Thank you for responding. I was looking to know why hydrogen works for you when it fails so many others. Like the Mirai in the OT.

Since you asked I see hydrogen as having too many inherent problems to be useful in any but a few niche applications such as yours. I have gone back and forth with shameless hydrogen shills on this and other websites for years and gotten nothing but hype and promises that never went anywhere. So yes, I’m skeptical. I have good reasons to be.

If you interpret my questions as looking for reasons to not like the tech its because everything I have found points to hydrogen in general as an enormous squandering of resources that could be better used elsewhere. I see it as a ploy by the coal and gas industry to green wash fossil fuel use while making it even less efficient (see Australian brown coal to Japanese hydrogen deal, steam reforming of methane, etc). Hydrogen even makes renewable energy considerably less efficient with a 40% overall turnaround efficency or less using ICE compared to 90%+ for batteries.

I find hydrogen’s benefits are often grossly misrepresented (most abundant element in the universe, highest energy density by weight, renewably) while its inherent shortfalls are downplayed or outright ignored (no significant natural reservoirs, very difficult to store LH2 in the long term without active cooling or venting, terrible energy density by volume, embrittlement, lack of infrastructure, pressure vessel lifetime, pressure vessel weight, pressure vessel shape, precious metal catalysts, the sketchy mining of those metals, emissions, etc)

To be fair progress has been made. Pressure vessels in particular. Infrastructure too. But less progress has been made in efficency, zeolite storage, and other very important areas that are critical to make it actually work.

For instance almost all hydrogen is less green than the fossil fuels it’s made from. Unfortunately the very first market that needs to be satisfied is not transportation, it’s industry. Industry needs hydrogen, there is no substitute. The amount of energy required to meet the worlds industrial hydrogen needs is greater than all the renewable capacity of the US, including all its hydroelectric. Until that is accomplished AND that lost renewable power capacity is replaced with more renewable capacity its pointless to even think about using it for transport except for niche applications such as yours. Its simply more efficient to use batteries or to use fossil fuels directly.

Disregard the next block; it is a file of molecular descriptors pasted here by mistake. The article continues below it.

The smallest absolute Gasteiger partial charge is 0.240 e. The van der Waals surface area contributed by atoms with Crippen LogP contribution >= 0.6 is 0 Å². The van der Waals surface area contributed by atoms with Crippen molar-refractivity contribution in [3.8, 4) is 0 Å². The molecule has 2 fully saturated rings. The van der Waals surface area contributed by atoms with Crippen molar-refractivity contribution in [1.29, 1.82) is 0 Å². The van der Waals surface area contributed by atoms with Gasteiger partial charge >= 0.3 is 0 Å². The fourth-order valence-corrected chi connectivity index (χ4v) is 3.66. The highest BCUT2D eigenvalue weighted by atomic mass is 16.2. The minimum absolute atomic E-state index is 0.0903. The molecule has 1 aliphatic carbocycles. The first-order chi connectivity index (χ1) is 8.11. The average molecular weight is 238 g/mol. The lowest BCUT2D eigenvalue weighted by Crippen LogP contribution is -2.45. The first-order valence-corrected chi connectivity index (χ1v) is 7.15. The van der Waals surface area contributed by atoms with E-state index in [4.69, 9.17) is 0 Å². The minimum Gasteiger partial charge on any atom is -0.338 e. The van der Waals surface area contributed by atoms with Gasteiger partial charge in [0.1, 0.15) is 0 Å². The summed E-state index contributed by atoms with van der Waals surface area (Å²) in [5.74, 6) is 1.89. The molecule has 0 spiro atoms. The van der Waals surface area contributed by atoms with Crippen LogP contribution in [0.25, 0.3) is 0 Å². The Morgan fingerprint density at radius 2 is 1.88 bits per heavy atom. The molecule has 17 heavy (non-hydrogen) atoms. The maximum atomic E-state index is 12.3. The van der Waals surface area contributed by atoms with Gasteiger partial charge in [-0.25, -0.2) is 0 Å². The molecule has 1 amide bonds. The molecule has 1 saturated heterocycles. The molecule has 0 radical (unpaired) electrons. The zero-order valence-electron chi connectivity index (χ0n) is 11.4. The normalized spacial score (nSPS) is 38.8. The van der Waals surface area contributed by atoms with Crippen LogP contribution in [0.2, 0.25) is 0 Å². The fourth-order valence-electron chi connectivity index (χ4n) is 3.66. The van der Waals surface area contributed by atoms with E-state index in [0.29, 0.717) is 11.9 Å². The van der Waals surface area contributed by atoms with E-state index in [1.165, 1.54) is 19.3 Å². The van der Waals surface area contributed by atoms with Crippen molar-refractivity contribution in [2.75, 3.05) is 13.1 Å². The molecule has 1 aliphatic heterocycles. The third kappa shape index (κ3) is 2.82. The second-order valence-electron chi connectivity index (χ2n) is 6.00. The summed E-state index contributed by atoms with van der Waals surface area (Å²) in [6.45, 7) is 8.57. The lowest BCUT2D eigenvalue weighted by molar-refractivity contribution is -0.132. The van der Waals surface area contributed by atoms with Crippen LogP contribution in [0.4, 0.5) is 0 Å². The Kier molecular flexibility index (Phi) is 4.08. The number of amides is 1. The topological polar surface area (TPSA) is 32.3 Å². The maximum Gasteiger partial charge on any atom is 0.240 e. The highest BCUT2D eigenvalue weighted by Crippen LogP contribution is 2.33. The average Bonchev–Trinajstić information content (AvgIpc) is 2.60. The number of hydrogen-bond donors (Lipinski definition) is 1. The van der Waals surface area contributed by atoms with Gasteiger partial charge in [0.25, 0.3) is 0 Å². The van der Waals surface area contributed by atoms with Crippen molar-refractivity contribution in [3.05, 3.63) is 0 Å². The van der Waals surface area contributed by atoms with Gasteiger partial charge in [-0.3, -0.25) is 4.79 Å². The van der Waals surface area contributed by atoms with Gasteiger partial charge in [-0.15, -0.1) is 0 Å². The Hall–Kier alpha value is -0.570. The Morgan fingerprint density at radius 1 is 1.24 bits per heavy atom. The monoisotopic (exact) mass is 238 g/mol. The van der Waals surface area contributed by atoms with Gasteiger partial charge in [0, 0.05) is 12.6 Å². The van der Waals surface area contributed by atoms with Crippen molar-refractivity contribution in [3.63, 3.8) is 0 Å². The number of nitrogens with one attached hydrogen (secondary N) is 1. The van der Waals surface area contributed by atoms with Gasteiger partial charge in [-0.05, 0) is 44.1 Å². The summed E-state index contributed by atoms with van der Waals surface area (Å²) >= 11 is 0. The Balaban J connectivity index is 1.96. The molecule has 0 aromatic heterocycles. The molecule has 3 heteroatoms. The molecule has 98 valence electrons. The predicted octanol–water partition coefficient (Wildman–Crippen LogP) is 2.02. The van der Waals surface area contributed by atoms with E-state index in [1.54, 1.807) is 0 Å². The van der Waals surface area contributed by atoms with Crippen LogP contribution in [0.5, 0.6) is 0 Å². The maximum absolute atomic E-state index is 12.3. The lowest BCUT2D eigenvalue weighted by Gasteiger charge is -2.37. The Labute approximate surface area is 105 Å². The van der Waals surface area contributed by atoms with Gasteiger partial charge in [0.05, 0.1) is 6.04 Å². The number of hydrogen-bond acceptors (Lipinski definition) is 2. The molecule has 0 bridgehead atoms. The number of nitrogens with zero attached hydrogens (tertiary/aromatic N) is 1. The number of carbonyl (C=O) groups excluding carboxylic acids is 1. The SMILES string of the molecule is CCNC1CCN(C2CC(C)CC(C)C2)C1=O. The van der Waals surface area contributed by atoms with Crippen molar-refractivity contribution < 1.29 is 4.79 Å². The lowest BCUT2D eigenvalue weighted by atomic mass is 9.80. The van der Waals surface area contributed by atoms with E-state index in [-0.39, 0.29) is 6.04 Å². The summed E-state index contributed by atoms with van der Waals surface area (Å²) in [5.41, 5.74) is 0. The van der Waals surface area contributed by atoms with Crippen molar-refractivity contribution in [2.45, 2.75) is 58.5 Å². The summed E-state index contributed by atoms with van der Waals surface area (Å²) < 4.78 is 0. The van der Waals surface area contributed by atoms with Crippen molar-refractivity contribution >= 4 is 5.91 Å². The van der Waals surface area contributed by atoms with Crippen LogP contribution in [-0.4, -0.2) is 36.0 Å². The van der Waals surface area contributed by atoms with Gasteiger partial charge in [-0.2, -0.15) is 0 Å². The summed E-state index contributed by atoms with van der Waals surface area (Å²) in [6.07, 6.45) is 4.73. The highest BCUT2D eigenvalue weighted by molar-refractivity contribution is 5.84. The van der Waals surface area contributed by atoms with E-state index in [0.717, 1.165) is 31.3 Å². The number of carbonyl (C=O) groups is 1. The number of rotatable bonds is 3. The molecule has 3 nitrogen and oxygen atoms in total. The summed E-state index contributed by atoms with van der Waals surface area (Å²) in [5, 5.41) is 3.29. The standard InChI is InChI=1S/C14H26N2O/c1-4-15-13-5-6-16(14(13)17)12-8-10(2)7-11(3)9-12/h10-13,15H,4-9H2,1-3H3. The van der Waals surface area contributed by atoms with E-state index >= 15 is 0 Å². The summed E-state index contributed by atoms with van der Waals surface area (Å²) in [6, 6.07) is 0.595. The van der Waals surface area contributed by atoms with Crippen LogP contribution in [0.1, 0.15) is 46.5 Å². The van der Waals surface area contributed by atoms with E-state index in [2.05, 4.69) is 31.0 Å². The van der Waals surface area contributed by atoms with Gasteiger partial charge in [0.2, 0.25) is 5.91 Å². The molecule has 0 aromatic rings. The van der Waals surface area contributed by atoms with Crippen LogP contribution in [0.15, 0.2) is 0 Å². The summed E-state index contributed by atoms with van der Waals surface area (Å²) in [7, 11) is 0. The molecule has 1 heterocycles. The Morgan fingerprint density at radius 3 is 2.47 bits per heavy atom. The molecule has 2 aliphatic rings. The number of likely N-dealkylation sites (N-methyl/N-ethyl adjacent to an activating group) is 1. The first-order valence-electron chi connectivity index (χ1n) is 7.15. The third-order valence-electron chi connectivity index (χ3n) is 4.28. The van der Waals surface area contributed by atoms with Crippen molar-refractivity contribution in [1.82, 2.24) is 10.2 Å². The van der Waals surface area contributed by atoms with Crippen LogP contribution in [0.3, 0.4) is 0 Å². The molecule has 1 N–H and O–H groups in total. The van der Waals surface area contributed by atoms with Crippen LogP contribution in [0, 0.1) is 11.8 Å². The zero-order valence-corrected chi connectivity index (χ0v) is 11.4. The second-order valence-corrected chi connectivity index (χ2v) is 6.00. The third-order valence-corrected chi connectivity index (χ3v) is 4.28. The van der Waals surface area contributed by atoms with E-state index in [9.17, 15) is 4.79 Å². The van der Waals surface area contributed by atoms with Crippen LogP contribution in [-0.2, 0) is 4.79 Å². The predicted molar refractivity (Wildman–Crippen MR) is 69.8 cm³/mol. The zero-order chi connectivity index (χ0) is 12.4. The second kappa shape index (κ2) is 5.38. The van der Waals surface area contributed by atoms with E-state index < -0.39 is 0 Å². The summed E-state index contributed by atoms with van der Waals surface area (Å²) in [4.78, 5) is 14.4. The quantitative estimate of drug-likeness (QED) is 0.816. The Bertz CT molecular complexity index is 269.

Younork
Younork
17 days ago
Reply to  Cheap Bastard

I’m with you, I doubt we’ll see a competitive road HFC vehicle any time soon.

  • I don’t want to say I’m immune to marketing (no one is) but I find it hard to believe that anyone sees through blatant greenwashing anymore.
  • Perhaps I came across as a shill, but I legitimately find the tech fascinating, and the implementation in warehouses cool. Furthermore, the reason I like the tech does not necessarily come from its greenness, although I did appreciate the lack of fumes in the warehouse. I’m just happy to explain an application where the tech truly does make sense.
  • Lastly, and perhaps a bit off-topic, I recently traveled to a major South American city, and I think there is something to be said about limiting individual vehicle emissions, even if that means moving the emissions someplace else. People drive their cars where they live, and to be polluting where you live is awful. If the production plants (be it electricity for EVs or Hydrogen plants for HFCs) were moved to less populated areas and the cities switched to vehicles that polluted less, a lot of people would benefit.
Cheap Bastard
Cheap Bastard
17 days ago
Reply to  Younork

“I find it hard to believe that anyone sees through blatant greenwashing anymore.”

Hang around, you’ll meet them.

Agreed to your points except on the relocating emissions. That makes it too easy to sweep them under the rug or blame foreign poors (look how clean our modern city is! All that filth blowing in MUST be coming from those dirty rural poors!!)

Younork
Younork
16 days ago
Reply to  Cheap Bastard

Fair enough, thanks for the chat, really made me think.

Cheap Bastard
Cheap Bastard
16 days ago
Reply to  Younork

Me as well. I do like to get a better picture of where hydrogen IS a good solution and there’s a lot to like for cold storage loaders.

I think at some point batteries will be a stronger contender if for anything less waste heat, lower operating costs and global emissions but it sounds like for now hydrogen is OK.

Younork
Younork
14 days ago
Reply to  Cheap Bastard

I hope Toyota’s solid state batteries don’t turn out to be total vapor ware

Cheap Bastard
Cheap Bastard
14 days ago
Reply to  Younork

That would be nice.

Autonerdery
Autonerdery
25 days ago

Fun (?) fact, the only V12 car I’ve ever driven was a BMW Hydrogen7. It was a second-gen model, based on an E66 760Li, one of roughly 100 built. BMW took the stock V12 and modified it so that it could run on either gasoline or hydrogen—yes, it was an internal combustion hydrogen car. By the time I drove it (very slowly, into the museum where I worked at the time), the hydrogen tanks had been disabled, so it was running on gas only.

Anyhoo, this Mirai is most certainly not the “decent-looking” one, that would be the current model, as long as you’re not staring down the baleen whale face. This one is the fugly “bloated Prius” version.

Marc Fuhrman
Marc Fuhrman
25 days ago

Very cool that you were able to bump into another Mirai owner while filming this, she seemed like a pretty cool person!
If I could make one suggestion with the videos though, could you please tone down the music a smidge? It seems loud compared to the rest of the audio. Otherwise I’m really liking the series so far!